Crucial to a successful association is the creation of a sense of community. Associations can hold regular talks, readings and events at which new translators can meet existing members and talk about their challenges and achievements. Things don’t have to be too serious – the Catalan Association AELC organises public ‘Group Therapy sessions’ for translators at which they can air grievances and frustrations without being too serious or heavy-handed.
Once you have recruited members, you have to motivate them.
The Internet is a great instrument of communication and exchange (social media, forum…), but it is much better to meet the people in person, organizing events and moments of aggregation.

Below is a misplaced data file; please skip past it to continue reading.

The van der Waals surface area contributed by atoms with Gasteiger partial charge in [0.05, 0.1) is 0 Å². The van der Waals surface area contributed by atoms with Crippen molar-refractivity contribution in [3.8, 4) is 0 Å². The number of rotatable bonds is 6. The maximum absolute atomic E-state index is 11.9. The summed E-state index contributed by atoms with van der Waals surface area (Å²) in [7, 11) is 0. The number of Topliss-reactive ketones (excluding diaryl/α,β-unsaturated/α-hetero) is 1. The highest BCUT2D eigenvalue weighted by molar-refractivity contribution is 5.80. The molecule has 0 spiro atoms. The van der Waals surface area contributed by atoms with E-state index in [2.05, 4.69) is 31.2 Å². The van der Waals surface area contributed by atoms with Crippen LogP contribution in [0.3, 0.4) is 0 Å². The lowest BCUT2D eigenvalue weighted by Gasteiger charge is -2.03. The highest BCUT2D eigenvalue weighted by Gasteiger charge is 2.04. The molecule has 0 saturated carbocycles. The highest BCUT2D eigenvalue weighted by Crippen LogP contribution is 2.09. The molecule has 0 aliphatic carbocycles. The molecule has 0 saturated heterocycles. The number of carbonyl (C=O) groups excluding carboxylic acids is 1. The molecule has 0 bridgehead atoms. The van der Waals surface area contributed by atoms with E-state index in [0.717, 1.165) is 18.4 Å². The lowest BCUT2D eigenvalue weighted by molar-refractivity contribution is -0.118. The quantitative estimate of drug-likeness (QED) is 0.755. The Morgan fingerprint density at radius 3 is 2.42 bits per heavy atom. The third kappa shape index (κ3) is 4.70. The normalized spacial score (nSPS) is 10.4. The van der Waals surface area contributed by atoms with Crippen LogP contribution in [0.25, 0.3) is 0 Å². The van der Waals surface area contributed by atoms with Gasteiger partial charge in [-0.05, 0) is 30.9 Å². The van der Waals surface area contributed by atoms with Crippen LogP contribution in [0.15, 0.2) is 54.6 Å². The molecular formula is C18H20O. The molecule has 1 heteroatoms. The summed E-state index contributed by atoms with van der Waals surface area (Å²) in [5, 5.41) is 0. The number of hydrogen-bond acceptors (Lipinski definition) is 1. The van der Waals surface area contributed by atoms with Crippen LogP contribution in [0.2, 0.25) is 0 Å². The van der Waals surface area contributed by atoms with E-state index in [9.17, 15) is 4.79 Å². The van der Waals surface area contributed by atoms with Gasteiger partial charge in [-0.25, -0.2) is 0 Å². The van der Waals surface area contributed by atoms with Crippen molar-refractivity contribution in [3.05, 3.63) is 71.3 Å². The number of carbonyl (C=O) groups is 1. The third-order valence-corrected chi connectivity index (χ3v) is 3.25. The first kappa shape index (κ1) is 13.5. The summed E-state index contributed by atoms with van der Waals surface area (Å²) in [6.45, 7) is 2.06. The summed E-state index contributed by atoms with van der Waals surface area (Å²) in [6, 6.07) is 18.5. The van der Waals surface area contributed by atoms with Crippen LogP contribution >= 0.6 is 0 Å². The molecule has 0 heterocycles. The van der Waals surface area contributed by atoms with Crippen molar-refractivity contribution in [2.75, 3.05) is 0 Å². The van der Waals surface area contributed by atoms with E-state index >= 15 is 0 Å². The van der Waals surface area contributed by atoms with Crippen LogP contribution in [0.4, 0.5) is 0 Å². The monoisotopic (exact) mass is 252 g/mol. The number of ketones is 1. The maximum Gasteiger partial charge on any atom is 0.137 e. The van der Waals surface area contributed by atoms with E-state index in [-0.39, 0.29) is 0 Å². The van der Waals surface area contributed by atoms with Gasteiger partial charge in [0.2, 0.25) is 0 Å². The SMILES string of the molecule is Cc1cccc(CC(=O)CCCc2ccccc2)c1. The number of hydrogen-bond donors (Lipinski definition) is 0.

Members should feel a sense of community, a sense of belonging to a group, this would encourage them to participate to the life of the association, to come to events and courses, but also for a chat with a drink, a quiz night or a yoga session.
It’s vital to bring new translators into the mix – the UK Translators Association has received a massive boost from the energy of the Emerging Translators Network, which provides an email discussion group for early-career translators, swapping tips and resources and posting details of translation-related events.
For larger associations it’s important to move out of the centre – in Poland, SDL has set up three regional branches which hold regular events and meetings as a way of bringing in new members. In 2018 Italian AITI organised a Open door national day in the twelve regional branches. This was the first time that this kind of event was held nationally on the same day and it was very successful.